A language’s ability to facilitate Communication and mutual understanding is unmatched. It is shorthand for a medium via which two communities may communicate and share beliefs, norms, and practices. Language may be a significant impediment to Communication among multiethnic populations. There is a linguistic barrier between groups participating in an exchange. Resolutions have been applied by multinational businesses(Sarbaugh, 1979). Companies like these have helped to alleviate the difficulty of communicating across cultural boundaries by adopting English as the de facto global language. There is now less of a language barrier in the workplace because of the widespread adoption of English as the universal language of business.
Additionally, linguist experts might be hired to help break through language obstacles. With the help of anthropologists, who are trained to communicate effectively across cultural boundaries, linguistic obstacles may be broken through (Velo). In addition, specialized training programs may be designed to enhance the speaker’s linguistic frequency and tendencies. For improved cross-cultural Communication, it is necessary to take such measures to manage and reduce linguistic obstacles.
Relativism of culture
One of the most significant challenges to effective cross-cultural Communication is the belief that all cultures are equally valid. Cultural relativism is the promotion of one’s own values and culture at the expense of others. A group thinks better than others, which is reflected in the idea of cultural relativism. In its refusal to acknowledge the validity of other cultures’ worldviews, cultural relativism stands out as a significant impediment to understanding and cooperation between peoples. It is the same as forcing your principles and values on other people. Cultural relativity is common in SMEs in the UAE, where workers are encouraged to conform to the company’s established norms and values. Companies enforce a monolithic culture on their staff, which chills workers’ ability to communicate across cultures.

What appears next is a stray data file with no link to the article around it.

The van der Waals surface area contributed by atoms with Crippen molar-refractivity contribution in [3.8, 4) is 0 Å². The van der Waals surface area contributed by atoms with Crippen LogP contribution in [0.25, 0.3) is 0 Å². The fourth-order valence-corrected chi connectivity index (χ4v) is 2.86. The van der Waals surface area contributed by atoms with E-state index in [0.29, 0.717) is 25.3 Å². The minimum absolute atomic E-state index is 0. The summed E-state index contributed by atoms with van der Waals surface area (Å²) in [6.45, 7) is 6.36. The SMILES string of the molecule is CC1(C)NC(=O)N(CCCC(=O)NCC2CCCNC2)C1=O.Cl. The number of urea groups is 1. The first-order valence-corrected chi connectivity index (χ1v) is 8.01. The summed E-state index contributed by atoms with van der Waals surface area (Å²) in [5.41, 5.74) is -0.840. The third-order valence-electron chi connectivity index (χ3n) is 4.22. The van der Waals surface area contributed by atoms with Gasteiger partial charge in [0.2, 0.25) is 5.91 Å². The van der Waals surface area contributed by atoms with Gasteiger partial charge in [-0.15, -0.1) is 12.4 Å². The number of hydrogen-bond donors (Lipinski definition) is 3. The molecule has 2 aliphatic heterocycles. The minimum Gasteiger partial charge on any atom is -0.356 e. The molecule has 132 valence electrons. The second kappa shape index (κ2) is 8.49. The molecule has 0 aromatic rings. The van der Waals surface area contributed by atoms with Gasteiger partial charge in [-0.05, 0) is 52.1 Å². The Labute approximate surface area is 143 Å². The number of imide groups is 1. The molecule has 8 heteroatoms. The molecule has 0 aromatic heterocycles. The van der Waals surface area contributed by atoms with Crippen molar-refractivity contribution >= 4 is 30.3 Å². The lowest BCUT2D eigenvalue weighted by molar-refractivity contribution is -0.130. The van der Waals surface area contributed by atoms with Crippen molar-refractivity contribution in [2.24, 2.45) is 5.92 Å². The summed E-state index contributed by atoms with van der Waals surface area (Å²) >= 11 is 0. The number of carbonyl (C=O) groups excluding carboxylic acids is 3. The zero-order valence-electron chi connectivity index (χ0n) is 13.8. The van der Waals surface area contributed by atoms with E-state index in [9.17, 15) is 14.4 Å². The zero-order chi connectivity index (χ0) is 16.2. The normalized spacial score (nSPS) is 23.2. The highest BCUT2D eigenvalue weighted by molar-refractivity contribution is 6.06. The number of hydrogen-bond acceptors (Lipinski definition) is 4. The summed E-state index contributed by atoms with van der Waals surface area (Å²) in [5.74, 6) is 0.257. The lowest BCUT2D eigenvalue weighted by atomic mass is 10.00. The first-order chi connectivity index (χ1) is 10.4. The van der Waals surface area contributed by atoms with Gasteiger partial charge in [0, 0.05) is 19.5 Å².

Intercultural communication problems arise when people of different values, cultures, and backgrounds try to communicate. These problems are essential and must be resolved for cross-cultural Communication to be successful. Therefore, people need to learn about each other’s cultures and ways of thinking to facilitate effective cross-cultural Communication. This will lessen the adverse effects of obstacles encountered during cross-cultural Communication.
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Mancini-Cross, C., Backman, K. F., & Baldwin, E. D. (2009). The Effect of the Language Barrier on Intercultural Communication: A Case Study of Educational Travel in Italy. Journal of Teaching in Travel & Tourism, 9(1–2), 104–123. https://doi.org/10.1080/15313220903042004
Rubtcova, M., & Pavenkov, O. (2018). The Intercultural Environment As the Approach to Remove Barriers of Communication [SSRN Scholarly Paper]. https://papers.ssrn.com/abstract=3253930
Sarbaugh, L. E. (1979). Intercultural Communication. Transaction Publishers.
Spencer-Rodgers, J., & McGovern, T. (2002). Attitudes toward the culturally different: The role of intercultural communication barriers, affective responses, consensual stereotypes, and perceived threat. International Journal of Intercultural Relations, 26(6), 609–631. https://doi.org/10.1016/S0147-1767(02)00038-X